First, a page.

REP: ImpREssions in the Workplace

Ladies and gentleman, you may be readers of this blog every other day, but today I need you to be a jury and help with a debate. I had an instant message conversation with my buddy, Kevin, and we got in an interesting debate about fashion, impressions, and the workplace. The essence of our debate was whether or not it matters if you dress nicely (to work—and in general). Now although the previous statement is simply put, both Kevin and I bring up interesting points. Intel has a casual dress code and employees dress the way they feel most comfortable. I enjoying dressing for style (Michael, another friend who feels the same will also weigh in on this in my next blog post) while Kevin enjoys dressing for comfort. I like that Intel gives employees a lenient dress code (because who can really wear business casual five days a week, week after week after week?). What I’m wondering, and readers please weigh-in, is does it matter if you dress for style or comfort? If no, why not? If yes, why? Therefore, I’d like to submit our IM debate for case review and let you be the judge.

The Case…

Prosecution (me) believes: dressing for style matters and it influences others’ impressions of us at work and in life.

Defendant (Kevin) believes: dress for style should NOT matter. Impressions should be shaped (mostly, if not completely) by our ability to deliver results and our character.

Kevin [10:40 AM]:

hey Kirsten!


Kirsten [10:40 AM]:



[…skips to the good stuff…]


Kevin [10:42 AM]:

Ah, I hate dressing up!


Kirsten [10:42 AM]:

Dressing up? For what?


Kevin [10:43 AM]:

I lost a bet to my brother

Kirsten [10:43 AM]:


Doesn’t seem like such a bad bet to lose

Kevin [10:43 AM]:

But it is!! :-(

Kirsten [10:43 AM]:



You know who you’re speaking to, right? :-P

Kevin [10:44 AM]:

LOL, that’s right—I should realize my audience

You dress up all the time

Haha, I bet you’ve never worn PJs to work ;-)


Kirsten [10:44 AM]:

PJs??? Haha!

 Never….pure blasphemy!

Kevin [10:45 AM]:

Haha! Yeah, I wore PJs to work yesterday

*waits for tomatoes to be thrown*

Kirsten [10:45 AM]:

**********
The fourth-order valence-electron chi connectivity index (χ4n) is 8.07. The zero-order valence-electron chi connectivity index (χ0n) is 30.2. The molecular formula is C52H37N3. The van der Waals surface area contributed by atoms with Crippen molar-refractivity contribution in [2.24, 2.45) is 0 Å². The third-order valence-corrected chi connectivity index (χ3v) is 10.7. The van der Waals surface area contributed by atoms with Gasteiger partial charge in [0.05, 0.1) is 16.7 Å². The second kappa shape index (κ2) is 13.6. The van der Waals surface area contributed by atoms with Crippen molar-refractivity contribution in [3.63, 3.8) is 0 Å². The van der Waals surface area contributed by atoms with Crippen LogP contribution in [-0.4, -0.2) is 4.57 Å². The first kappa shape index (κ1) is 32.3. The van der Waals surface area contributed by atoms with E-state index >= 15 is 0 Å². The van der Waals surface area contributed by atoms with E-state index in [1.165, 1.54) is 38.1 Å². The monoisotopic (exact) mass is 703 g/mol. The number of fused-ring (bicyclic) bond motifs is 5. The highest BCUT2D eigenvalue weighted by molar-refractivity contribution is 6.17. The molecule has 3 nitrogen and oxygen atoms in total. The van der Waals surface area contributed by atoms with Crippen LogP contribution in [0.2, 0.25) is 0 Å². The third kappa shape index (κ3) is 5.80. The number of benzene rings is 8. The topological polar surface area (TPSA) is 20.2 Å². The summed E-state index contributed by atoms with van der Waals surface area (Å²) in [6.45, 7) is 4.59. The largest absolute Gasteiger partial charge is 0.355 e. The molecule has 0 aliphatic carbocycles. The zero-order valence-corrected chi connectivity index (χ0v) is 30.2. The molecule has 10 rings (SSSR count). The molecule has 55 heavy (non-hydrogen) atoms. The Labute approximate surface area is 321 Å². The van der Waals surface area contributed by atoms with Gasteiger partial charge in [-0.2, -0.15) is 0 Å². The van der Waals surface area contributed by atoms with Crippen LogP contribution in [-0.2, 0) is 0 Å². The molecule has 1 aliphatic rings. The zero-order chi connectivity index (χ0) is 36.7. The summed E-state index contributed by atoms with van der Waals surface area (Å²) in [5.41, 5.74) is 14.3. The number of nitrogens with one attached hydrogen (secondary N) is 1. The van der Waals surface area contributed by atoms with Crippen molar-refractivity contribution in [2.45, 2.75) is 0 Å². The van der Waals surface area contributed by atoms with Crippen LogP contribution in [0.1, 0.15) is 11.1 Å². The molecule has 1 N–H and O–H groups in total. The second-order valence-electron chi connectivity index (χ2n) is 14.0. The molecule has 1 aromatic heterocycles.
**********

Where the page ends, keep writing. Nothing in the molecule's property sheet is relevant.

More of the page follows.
Kevin [10:45 AM]:

Technically it was at night.

I went in to work at night to check my tool.

It was relaxing.

I need to do it again :-)

Would you ever wear PJs to work?


Kirsten [10:46 AM]:


Not once.

I felt awkward wearing a t-shirt the other day, haha!

Kevin [10:46 AM]:

Why not?

It’s amazing!


Kirsten [10:47 AM]:

PJs sound relaxing. But, I wouldn’t want to run into anyone.

Can you imagine???

Impressions matter.

You never know who you’ll see (cute boy/girl? VP?

I’m surprised more people don’t dress up for work

Kevin [10:48 AM]:

But it’s what’s on the inside that counts, no? ;-)


Kirsten [10:48 AM]:


Kevin [10:48 AM]:

If you do your job well that’s all that should matter.

Results matter, right?

Stylish clothes don’t make someone work harder


Kirsten [10:48 AM]:


The inside that counts?

 LOL! Umm… Lots more to it!

It’s why you wear a suit to an interview

…why Michelle Obama is a style icon

Kirsten [10:49 AM]:

Results matter—yes. But! Presentation and impressions matter too.

Haven’t you ever heard “dress for the job you want?”

Kevin [10:49 AM]:

Yes, but it should be about delivering good work.

…the merit of your work.

And, I do dress for the job I want! Haha!

Haven’t you noticed the most technically influential people at Intel dress like me—comfortably, haha! :-P


Kirsten [10:50 AM]:

Agreed, at Intel, results matter.

As engineers, technical merit is priority

But!!!! Humans evolved to make split choice decisions

And we base those decisions on first impressions.

It’s the difference between getting the job and not getting the job.

Being taken seriously, or being thought of as the weird guy in the corner.

Kirsten [10:51 AM]:

Example 1: Bob and Ryan are equally good job candidates.

The difference between them is Ryan wears suits, looks polished, projects when he speaks, and stands tall.

Bob wears PJs to work-cough- cough ;-)

and dresses comfortably .

…all else being equal, who would YOU give the job to?

Kevin [10:52 AM]:



Kirsten [10:53 AM]:

Example 2: Lauren and Michelle are equally attractive. Lauren wears sweats, a stained t-shirt, has messy hair.

Michelle wears skirts, styles her hair, and wears lip gloss.